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Book review: Crashed by Adam Tooze

Is former ECB chief Jean-Claude Trichet the real villain of the piece?

'Crashed’ finally gives the last 10 years of financial crises the coherent narrative they deserve.

History is not the forte of governments. You don’t need Trump’s tweets – like a recent one retweeted by the fake account of the deceased 37th president Richard Nixon, saying that a presidential campaign spying on a rival campaign has “never been done” – to know this.

It was not much of a surprise then that, in an April interview with Spanish newspaper Expansión this year, Single Resolution Board chair Elke König said the Banco Popular liquidation “proved that a bank can also fail due to a lack of liquidity”, as opposed to insolvency. Lehman Brothers, Northern Rock and pretty much every other bank that failed in the aftermath of the 2008 financial crisis offered no such confirmation, apparently.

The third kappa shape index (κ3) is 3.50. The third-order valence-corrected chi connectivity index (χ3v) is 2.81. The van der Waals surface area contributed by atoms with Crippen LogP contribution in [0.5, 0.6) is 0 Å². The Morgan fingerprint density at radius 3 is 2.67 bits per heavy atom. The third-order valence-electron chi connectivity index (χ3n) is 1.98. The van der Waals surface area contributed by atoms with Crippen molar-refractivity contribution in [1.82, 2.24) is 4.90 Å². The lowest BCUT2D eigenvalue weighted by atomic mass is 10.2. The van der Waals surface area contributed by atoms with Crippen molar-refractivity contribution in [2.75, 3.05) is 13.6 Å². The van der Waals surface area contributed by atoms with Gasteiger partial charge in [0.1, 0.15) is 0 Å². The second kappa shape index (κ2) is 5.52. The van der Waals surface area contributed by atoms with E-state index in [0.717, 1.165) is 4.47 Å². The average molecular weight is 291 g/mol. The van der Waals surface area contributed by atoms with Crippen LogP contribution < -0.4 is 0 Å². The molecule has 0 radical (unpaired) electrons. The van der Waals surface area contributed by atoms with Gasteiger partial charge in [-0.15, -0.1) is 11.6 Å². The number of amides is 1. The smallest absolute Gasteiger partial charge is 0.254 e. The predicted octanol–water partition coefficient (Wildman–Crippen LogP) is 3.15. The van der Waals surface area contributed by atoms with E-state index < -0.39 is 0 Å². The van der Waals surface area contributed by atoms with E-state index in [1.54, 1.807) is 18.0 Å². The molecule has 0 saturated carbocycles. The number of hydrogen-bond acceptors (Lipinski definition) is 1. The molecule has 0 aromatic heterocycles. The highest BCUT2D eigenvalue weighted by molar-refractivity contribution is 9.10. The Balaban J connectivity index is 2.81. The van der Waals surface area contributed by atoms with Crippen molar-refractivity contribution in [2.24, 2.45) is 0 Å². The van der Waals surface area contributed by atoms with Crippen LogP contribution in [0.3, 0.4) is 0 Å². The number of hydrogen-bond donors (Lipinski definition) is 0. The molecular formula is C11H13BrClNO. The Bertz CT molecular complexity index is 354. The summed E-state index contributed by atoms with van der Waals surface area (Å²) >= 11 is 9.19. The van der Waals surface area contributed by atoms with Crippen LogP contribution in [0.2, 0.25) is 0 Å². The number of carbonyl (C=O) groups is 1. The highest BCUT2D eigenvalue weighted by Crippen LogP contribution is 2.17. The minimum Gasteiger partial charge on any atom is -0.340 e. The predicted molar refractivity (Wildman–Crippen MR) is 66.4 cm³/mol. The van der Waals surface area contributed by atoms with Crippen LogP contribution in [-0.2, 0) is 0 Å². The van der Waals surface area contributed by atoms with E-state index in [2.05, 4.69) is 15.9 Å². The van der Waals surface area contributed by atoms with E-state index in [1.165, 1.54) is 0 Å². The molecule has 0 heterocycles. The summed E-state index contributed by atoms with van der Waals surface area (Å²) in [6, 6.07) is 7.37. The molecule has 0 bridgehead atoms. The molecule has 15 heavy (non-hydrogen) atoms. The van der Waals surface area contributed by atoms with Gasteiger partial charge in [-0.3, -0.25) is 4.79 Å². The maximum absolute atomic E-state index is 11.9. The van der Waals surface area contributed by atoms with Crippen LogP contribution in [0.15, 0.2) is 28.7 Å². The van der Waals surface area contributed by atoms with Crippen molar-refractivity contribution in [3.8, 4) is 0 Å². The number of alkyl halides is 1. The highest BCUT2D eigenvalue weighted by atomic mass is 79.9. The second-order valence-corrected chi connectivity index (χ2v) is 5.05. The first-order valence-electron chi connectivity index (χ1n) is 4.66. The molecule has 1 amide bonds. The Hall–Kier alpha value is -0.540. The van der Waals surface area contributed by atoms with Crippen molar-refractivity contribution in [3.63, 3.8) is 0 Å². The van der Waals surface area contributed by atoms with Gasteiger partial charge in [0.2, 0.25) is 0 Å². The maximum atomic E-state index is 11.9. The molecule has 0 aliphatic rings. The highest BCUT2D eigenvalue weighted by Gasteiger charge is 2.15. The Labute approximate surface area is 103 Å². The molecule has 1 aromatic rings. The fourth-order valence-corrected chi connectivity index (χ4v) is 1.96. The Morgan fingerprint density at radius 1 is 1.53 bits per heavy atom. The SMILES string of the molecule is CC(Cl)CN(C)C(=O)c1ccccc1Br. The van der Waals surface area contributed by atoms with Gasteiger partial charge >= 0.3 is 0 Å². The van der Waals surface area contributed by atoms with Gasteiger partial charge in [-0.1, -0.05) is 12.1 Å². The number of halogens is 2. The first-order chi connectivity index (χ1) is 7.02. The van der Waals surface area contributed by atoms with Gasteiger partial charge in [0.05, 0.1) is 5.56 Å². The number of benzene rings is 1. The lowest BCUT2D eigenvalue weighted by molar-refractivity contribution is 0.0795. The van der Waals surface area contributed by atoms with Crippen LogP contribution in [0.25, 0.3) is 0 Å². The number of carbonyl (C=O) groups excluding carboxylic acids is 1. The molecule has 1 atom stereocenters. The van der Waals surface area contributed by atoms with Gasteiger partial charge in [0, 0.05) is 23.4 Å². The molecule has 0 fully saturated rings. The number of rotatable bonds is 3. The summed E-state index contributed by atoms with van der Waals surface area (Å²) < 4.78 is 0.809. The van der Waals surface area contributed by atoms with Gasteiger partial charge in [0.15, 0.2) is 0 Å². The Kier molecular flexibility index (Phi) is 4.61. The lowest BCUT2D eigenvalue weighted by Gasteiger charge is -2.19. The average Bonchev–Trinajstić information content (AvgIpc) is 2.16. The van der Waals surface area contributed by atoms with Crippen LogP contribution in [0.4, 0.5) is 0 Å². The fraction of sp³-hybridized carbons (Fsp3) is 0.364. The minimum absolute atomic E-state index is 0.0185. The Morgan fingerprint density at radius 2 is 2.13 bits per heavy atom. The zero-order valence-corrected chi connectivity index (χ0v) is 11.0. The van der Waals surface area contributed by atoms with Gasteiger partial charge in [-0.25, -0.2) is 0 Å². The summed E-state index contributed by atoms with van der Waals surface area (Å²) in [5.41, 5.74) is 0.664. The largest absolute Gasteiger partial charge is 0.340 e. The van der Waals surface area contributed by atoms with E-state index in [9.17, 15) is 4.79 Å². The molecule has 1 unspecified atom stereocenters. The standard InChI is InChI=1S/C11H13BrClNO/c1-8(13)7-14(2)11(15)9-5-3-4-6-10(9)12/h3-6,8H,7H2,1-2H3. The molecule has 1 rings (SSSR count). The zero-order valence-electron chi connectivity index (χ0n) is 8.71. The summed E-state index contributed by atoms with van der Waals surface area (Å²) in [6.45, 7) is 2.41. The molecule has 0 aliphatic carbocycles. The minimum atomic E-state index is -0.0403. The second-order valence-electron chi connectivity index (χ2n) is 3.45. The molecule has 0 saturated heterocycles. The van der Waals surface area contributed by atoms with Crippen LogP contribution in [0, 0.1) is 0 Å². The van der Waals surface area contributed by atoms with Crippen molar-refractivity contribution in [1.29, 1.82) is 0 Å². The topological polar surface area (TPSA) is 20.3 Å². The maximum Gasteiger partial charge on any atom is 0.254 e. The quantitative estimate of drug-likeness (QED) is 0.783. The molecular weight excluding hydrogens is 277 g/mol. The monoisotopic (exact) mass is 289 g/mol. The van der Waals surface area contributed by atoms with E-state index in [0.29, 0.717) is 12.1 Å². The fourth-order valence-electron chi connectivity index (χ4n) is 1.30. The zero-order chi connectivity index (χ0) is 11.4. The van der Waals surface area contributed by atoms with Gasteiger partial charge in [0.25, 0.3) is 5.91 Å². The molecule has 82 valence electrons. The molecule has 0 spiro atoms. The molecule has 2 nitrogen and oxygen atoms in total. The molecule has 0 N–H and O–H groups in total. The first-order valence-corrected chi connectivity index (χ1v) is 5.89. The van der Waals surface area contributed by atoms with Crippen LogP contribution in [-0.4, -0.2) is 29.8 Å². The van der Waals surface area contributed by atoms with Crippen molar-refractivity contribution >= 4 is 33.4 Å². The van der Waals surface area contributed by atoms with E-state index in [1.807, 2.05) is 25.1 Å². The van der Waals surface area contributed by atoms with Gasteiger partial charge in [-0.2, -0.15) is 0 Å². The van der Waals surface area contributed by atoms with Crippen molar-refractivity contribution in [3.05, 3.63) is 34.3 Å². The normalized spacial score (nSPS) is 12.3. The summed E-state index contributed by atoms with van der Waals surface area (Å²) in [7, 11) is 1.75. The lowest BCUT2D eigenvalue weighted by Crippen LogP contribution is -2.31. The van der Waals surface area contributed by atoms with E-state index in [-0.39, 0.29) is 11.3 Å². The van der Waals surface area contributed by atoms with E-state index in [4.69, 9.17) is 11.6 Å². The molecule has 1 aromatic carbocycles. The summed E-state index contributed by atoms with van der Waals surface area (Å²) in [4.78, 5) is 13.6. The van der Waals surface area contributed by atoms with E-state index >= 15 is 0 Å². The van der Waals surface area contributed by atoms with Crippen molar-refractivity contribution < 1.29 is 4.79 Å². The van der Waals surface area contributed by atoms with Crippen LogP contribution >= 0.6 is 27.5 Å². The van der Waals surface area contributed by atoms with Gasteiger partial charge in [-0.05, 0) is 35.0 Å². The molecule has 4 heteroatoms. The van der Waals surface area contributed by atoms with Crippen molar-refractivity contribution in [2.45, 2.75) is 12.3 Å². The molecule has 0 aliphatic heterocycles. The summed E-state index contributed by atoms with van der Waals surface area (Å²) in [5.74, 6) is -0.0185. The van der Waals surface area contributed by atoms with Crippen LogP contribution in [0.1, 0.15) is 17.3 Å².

Liquidity is the financial narrative that runs through Adam Tooze’s ‘Crashed: How a decade of financial crises changed the world’. The important benefit of this focus is to give the lie to the many politicians, regulators and commentators who see international economic crises simply as national diseases, born of unhealthy fiscal and financial structures indigenous to those nations, which spread to innocent, healthier nations through macroeconomic imbalances such as budget and trade deficits. 

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